17 Jan DRINKING WINE AND DAVENING
Wine plays an
important role in many
aspects of our lives. It
is used for Kiddush
and Havdalah, on
Purim, the four cups
of wine at the Seder,
and many other
occasions. It must
be used carefully,
however, as intoxicating beverages can
disqualify someone from being able to
daven, say Krias Shema, and recite other
brachos. How much wine would disallow
him from doing so? How long must he
wait until he sobers up? These and many
other issues relating to this very important
topic will be discussed below.
The Gemara says that one who is drunk and
davens (Shemoneh Esrei) is considered as
if he worships avodah zarah. The Gemara
also mentions that one who is careful not
to daven when he is drunk is saved from
pain and suffering.
The reason for this restriction is that he
will not be able to concentrate properly.
It is a disgrace to start davening when
One knows that he cannot concentrate.
Therefore, one who does so has davened
a tefillah which is an abomination.
There are different levels of inebriation
that are addressed by these halachos. To
make it simpler, we will divide it into a
If one drank less than a revi’is, or more
than a revi’is of wine or other intoxicating
beverages during a meal, and has a clear
mind, he may daven l’chatchilah and of
course say brachos, etc.
One who drank more than a revi’is of
wine or other intoxicating beverages, or
he drank during a meal and his mind is not
clear. However, he can speak clearly. The
He may not daven or recite Krias Shema
and birchos Krias Shema
until he sobers up.
Other parts of davening
are permitted, such
as Baruch She’amar,
Yishtabach etc. Even if
one is used to drinking a
lot and drinking a revi’is
(or more) does nothing
to him, he still may not
One who drank the
above amount can still
daven if waiting will
cause him to miss the
proper time for davening
However, if one drank a revi’is and knows
that his mind is clear then he would be
able to daven.
If one drinks to the point that he cannot
talk properly in front of a king or walk
straight, he is forbidden to daven (or say
Krias Shema and its brachos) even if the
time frame for davening will pass. There
are those who maintain that he may not be
counted toward a minyan, while others
are lenient with this. If he did daven
then his tefillah is an abomination.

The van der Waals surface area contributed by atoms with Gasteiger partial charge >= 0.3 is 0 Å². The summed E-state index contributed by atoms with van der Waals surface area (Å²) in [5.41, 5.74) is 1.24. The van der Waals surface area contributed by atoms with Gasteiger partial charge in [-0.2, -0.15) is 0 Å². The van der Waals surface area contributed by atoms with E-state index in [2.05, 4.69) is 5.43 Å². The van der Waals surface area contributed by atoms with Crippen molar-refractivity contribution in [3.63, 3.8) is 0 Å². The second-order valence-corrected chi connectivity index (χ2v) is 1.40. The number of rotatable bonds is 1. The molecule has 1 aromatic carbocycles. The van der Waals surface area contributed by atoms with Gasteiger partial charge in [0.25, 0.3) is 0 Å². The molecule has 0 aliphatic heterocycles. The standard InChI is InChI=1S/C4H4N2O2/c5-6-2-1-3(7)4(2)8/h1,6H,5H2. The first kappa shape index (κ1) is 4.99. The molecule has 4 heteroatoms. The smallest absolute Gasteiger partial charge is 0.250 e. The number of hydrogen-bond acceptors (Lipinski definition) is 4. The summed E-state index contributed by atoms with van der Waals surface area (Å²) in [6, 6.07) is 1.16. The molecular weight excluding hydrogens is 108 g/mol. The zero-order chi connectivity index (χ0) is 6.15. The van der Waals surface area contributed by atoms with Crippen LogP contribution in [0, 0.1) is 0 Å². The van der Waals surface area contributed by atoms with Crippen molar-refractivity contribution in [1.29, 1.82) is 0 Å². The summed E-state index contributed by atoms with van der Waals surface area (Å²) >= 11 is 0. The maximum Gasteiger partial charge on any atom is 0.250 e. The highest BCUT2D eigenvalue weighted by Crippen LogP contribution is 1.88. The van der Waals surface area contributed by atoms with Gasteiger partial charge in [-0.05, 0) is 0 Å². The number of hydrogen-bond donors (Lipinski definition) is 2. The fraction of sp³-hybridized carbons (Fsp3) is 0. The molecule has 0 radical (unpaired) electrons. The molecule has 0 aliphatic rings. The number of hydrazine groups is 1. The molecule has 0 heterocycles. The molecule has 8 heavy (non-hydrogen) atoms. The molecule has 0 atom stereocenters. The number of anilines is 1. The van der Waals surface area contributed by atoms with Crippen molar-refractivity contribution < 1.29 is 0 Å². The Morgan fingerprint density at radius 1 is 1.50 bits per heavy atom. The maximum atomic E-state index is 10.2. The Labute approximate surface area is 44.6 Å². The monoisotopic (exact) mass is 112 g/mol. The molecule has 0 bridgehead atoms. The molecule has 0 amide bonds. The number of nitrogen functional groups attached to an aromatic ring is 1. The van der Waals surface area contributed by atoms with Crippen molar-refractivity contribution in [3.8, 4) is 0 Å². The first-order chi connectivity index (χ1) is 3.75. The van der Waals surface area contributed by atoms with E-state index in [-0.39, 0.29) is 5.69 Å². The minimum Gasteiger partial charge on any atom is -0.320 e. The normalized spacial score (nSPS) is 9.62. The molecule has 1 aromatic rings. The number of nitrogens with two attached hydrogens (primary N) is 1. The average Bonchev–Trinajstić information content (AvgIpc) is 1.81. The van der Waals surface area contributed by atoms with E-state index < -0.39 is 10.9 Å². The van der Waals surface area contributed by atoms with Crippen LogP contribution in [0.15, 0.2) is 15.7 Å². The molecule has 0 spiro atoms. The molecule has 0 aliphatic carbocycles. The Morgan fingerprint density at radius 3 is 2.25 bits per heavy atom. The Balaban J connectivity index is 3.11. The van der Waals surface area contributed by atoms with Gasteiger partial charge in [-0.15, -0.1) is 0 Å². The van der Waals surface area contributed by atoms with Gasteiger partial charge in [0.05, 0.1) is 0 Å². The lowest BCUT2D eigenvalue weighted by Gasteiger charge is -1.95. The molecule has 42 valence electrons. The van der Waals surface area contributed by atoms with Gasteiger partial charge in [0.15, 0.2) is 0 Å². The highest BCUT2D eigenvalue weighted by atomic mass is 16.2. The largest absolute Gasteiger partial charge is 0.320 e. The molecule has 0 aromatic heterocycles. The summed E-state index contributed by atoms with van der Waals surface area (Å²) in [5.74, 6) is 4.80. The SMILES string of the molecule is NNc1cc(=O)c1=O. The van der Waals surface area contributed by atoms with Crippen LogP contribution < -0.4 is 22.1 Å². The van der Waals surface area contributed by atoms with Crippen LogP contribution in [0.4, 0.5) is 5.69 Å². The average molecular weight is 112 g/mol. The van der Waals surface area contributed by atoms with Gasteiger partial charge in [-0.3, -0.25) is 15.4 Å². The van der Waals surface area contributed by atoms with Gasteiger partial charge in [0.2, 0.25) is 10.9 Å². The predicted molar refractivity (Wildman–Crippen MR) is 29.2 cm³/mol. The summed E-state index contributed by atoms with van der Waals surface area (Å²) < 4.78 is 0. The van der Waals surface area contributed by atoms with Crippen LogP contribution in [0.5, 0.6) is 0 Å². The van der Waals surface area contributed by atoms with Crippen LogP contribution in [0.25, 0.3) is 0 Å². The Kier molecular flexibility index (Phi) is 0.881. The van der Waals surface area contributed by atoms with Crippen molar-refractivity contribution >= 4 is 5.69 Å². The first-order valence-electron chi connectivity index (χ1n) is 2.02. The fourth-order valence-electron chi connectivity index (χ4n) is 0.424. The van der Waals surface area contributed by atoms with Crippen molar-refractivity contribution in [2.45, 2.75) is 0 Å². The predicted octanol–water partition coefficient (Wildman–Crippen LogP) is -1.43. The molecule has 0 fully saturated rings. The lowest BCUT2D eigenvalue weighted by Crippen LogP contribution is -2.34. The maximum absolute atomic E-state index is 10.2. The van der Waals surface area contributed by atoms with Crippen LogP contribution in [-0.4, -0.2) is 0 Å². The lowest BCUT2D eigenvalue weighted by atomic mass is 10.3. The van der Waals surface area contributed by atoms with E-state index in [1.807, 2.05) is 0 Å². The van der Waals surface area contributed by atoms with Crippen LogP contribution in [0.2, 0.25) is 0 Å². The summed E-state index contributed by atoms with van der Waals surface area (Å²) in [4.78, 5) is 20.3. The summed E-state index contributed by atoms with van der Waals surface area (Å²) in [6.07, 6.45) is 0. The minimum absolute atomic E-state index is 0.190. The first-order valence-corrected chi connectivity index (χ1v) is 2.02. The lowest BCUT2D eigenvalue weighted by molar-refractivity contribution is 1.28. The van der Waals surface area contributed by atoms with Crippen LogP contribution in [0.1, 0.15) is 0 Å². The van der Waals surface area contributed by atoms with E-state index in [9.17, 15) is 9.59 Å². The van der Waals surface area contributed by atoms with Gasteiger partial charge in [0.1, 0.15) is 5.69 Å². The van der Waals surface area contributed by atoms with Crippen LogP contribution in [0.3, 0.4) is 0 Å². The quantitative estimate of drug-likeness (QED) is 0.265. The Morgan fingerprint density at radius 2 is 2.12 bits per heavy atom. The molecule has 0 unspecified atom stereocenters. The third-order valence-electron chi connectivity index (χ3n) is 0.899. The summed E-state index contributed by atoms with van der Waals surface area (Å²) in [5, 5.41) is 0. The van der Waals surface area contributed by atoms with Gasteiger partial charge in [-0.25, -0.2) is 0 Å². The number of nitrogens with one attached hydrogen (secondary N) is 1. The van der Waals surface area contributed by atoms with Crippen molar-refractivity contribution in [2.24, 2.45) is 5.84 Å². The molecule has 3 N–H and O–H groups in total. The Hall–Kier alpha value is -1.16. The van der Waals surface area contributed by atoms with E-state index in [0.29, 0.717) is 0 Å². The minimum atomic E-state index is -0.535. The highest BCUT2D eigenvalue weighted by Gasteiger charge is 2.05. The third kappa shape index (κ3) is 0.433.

One is allowed to say birchas hamazon
while he is drunk. It is preferable that
someone in this stage not say other
brachos as well, but if he did recite
them he was yotzei.
The Rema adds that if one is slightly
drunk, and although he cannot talk
straight does know that he can say
the words in a siddur, he may daven.
However, the overwhelming custom is
not to permit this.
One who drinks so much that he has no
idea what he is doing may not daven,
nor recite brachos. If he did daven or
recite a brachah it was not valid.
The entire discussion in this article
applies to intoxicating beverages.
However, one may drink as much grape
juice as he wishes and there would be
no issue of davening afterwards.
Kiddush on Shabbos
One who makes Kiddush on Shabbos
or Yom Tov with wine and drinks the
shiur of revi’is may still daven Mussaf,
since his mind is clear and he eats a
mezonos. Another option would be to
drink less than a revi’is or make Kiddush
on grape juice.
How to Calculate When Wine Wears
The Shulchan Aruch says that if one drank
a revi’is, then walking a mil (about 18
minutes) and sleep make the wine wear
off. However, if one drank more, then
sleeping a little and walking do not help
unless he walks three mil (54 minutes) on
foot, as opposed to riding in a car. Others
say that this calculation is difficult to
put into practice. Therefore, one should
simply evaluate as to whether the alcohol
still affects him. If one is drunk, this
may be hard, and he will need a friend to
evaluate for him.
Yom Tov and Purim
One of the most common times to drink
wine is on Yom Tov and Purim. The
poskim discuss this and say that Yom Tov
and Purim are times when it is a mitzvah
to be happy and drink. On these days,
some opine that one does not have to wait
until the wine wears off in order to daven.
(This is referring to a situation where he
drank but can speak before a king.